Net Zero Retail Fit-out

Guiding NatWest towards net zero



We developed a strategic roadmap for achieving net zero carbon across the retail estate of NatWest, one of the UK’s biggest banks. Our approach, which embedded sustainability into NatWest’s branch refurbishment programme, has already delivered significant carbon reductions, setting a new standard for sustainability in the retail banking sector.

The core objective of the project was to assess and improve the carbon performance of NatWest’s retail units. By integrating whole life carbon assessments (WLCAs) with SKA assessments during the fit-out of units, we established a comprehensive understanding of carbon impacts. We also identified core sustainability criteria, achievable on any project regardless of size, scale or value, to enable NatWest to improve carbon performance and secure more SKA Silver and Gold accreditations.

At a glance

  • Client
    NatWest Group
  • Services
    Sustainability, Green Building Accreditations, Net Zero, Climate Action and Carbon Management
  • sector
  • Location
    United Kingdom

Measuring carbon impacts

We conducted a WLCA for two NatWest fit-out projects, differentiated by the scale of refurbishment: one extensive (Hub) and the other light-touch (Refresh). Our main objectives were quantifying and evaluating embodied and operational carbon impacts, identifying significant sources of carbon emissions (carbon hotspots), and establishing a standard carbon baseline to allow NatWest to track carbon performance and work towards net zero goals. Carbon savings of 45% and 34% were achieved for the Hub and Refresh projects respectively.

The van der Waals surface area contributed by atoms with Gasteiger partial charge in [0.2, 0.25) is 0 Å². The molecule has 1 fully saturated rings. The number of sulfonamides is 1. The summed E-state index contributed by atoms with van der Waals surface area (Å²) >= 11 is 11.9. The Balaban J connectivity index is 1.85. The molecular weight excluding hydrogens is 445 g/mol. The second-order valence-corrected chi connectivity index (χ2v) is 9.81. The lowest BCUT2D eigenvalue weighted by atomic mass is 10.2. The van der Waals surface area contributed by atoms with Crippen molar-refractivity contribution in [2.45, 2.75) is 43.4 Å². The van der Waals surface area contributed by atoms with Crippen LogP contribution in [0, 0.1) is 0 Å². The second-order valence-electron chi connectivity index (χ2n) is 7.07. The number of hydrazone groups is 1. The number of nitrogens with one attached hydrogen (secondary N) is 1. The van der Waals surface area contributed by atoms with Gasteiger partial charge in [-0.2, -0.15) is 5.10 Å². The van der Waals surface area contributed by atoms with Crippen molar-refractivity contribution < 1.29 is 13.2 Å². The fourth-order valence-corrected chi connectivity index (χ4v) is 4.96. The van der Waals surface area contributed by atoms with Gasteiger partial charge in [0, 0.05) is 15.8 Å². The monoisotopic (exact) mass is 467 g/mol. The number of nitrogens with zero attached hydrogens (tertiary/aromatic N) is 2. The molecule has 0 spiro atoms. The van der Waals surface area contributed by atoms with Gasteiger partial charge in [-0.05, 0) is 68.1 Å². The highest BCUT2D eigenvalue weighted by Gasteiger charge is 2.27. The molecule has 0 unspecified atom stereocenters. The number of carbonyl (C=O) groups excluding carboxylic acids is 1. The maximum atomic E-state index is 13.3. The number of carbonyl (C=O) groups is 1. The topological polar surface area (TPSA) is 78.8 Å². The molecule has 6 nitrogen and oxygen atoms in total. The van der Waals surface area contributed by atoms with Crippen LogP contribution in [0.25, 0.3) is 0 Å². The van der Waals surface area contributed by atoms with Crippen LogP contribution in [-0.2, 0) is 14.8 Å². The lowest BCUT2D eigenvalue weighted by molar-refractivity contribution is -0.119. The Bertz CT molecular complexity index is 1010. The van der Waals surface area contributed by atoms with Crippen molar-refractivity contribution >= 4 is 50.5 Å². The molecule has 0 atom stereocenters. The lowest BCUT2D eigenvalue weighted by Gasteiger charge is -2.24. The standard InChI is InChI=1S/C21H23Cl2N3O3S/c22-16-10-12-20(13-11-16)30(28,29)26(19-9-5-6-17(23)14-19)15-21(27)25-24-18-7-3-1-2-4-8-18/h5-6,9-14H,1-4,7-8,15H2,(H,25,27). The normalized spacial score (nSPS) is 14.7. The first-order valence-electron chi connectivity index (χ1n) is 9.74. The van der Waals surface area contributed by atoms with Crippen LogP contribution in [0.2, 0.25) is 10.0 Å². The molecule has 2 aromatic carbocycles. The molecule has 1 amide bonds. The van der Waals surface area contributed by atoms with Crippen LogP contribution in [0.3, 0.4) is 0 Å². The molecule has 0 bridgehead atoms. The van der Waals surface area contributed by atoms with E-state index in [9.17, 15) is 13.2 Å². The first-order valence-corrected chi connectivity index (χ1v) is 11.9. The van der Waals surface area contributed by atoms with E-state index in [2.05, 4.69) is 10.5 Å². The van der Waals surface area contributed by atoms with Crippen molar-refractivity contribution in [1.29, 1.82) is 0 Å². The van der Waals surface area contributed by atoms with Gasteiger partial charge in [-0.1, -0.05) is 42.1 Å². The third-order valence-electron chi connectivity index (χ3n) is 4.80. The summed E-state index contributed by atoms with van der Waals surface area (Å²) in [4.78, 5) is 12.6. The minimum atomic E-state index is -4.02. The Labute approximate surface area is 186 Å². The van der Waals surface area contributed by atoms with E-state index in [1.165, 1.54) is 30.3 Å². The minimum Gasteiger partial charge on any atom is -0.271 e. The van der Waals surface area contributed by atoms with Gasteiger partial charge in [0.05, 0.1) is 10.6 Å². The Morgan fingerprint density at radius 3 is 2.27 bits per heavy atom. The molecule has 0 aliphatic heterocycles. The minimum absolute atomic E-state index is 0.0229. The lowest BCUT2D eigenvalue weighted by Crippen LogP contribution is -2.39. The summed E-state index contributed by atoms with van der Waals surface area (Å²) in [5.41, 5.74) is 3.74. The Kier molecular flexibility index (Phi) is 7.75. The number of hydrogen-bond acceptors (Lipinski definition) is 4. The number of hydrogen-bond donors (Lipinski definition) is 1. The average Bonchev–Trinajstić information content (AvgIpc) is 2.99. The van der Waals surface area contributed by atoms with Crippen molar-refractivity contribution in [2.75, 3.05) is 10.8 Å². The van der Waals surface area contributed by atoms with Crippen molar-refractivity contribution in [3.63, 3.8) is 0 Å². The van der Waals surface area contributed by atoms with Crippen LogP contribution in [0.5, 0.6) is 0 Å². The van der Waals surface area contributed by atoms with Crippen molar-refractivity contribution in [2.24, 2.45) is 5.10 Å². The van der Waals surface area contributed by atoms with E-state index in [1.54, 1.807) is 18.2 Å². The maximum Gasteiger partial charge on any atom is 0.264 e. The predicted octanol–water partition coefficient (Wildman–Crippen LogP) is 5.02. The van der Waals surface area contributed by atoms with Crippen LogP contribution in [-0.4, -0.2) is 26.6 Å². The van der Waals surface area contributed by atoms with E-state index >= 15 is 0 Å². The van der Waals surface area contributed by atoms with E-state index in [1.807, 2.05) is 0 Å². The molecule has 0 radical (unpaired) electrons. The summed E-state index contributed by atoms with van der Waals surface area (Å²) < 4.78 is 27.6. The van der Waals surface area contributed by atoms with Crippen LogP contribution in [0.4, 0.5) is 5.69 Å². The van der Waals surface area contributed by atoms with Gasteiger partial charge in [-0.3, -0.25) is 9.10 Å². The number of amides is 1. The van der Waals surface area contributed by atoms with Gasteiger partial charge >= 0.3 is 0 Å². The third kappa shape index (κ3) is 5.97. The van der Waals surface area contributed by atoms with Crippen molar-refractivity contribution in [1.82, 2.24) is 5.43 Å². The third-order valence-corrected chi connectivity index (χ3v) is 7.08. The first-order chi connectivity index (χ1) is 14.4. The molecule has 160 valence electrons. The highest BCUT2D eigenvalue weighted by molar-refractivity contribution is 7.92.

A comprehensive and robust data collection process was crucial for WLCA modelling. We engaged with NatWest’s main contractors and Tier 2 suppliers to outline specific data needs, ensuring accurate modelling of embodied carbon. We defined the scope and system boundary to include all life cycle stages (A1-C4), establishing a clear methodology. The reference study period was adapted to 15 years, reflecting the shorter lifespan of retrofit interventions. Compliance with established standards – RICS WLCA, PAS2080:2023 and EN 15978 – maintained accuracy and consistency.

“The RLB sustainability team showed us what holistic good practice looks like when it came to a roadmap towards target net zero. Their knowledge of sustainability within the built environment is very strong, and their innovative approaches have set the bar for our sustainable fit-out practices going forward.”
Andrew Taylor, Design Manager, Retail Design, People and Transformation, NatWest Group

Training for 200 suppliers

To improve knowledge of the SKA assessment process and ensure best practice, our experts provided follow-up guidance and delivered training sessions to more than 200 participants across NatWest’s supply chain, including contractors, architects, mechanical and electrical suppliers, project managers and waste contractors.

Our support included reviewing and updating design guides to improve fit-out specifications. This involved identifying products that are non-compliant with SKA criteria and which might add risk to future assessments. One subsequent product switch alone resulted in a 40% carbon saving.

Circular economy principles

A key aspect of the decarbonisation roadmap developed for NatWest is resource management. The incorporation of circular economy principles greatly reduced the carbon footprint associated with fit-out activities. We worked closely with NatWest to develop a coordinated response to closures and refurbishments so it could map, recover, transport and store reusable building materials and furnishings. Another circular intervention was updating the screed specification to one made from 36% recycled content and 100% recyclable.